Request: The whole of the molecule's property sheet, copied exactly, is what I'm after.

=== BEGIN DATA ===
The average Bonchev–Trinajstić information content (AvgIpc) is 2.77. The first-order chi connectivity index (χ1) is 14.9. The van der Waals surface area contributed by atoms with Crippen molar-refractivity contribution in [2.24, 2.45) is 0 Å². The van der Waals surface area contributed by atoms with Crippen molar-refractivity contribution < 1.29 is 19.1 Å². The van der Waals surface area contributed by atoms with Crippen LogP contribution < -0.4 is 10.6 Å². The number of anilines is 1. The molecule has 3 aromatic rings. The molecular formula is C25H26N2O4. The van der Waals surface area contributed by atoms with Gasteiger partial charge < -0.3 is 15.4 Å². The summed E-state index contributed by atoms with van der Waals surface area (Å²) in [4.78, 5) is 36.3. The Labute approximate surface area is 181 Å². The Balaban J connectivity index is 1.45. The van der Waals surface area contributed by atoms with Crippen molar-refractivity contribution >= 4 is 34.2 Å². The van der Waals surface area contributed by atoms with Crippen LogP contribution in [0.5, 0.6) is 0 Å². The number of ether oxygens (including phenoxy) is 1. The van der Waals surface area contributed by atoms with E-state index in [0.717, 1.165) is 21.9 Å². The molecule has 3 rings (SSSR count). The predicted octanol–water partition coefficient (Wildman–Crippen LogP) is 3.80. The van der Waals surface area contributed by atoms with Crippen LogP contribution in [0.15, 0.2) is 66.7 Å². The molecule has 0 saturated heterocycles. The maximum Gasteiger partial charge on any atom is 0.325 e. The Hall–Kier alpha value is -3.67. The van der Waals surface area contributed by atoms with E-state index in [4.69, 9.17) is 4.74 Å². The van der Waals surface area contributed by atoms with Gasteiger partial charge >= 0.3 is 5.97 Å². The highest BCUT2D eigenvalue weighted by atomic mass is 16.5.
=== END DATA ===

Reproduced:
The average Bonchev–Trinajstić information content (AvgIpc) is 2.77. The first-order chi connectivity index (χ1) is 14.9. The van der Waals surface area contributed by atoms with Crippen molar-refractivity contribution in [2.24, 2.45) is 0 Å². The van der Waals surface area contributed by atoms with Crippen molar-refractivity contribution < 1.29 is 19.1 Å². The van der Waals surface area contributed by atoms with Crippen LogP contribution < -0.4 is 10.6 Å². The number of anilines is 1. The molecule has 3 aromatic rings. The molecular formula is C25H26N2O4. The van der Waals surface area contributed by atoms with Gasteiger partial charge < -0.3 is 15.4 Å². The summed E-state index contributed by atoms with van der Waals surface area (Å²) in [4.78, 5) is 36.3. The Labute approximate surface area is 181 Å². The Balaban J connectivity index is 1.45. The van der Waals surface area contributed by atoms with Crippen molar-refractivity contribution >= 4 is 34.2 Å². The van der Waals surface area contributed by atoms with Crippen LogP contribution in [0.5, 0.6) is 0 Å². The number of ether oxygens (including phenoxy) is 1. The van der Waals surface area contributed by atoms with E-state index in [0.717, 1.165) is 21.9 Å². The molecule has 3 rings (SSSR count). The predicted octanol–water partition coefficient (Wildman–Crippen LogP) is 3.80. The van der Waals surface area contributed by atoms with Crippen LogP contribution in [0.15, 0.2) is 66.7 Å². The molecule has 0 saturated heterocycles. The maximum Gasteiger partial charge on any atom is 0.325 e. The Hall–Kier alpha value is -3.67. The van der Waals surface area contributed by atoms with E-state index in [4.69, 9.17) is 4.74 Å². The van der Waals surface area contributed by atoms with Gasteiger partial charge >= 0.3 is 5.97 Å². The highest BCUT2D eigenvalue weighted by atomic mass is 16.5.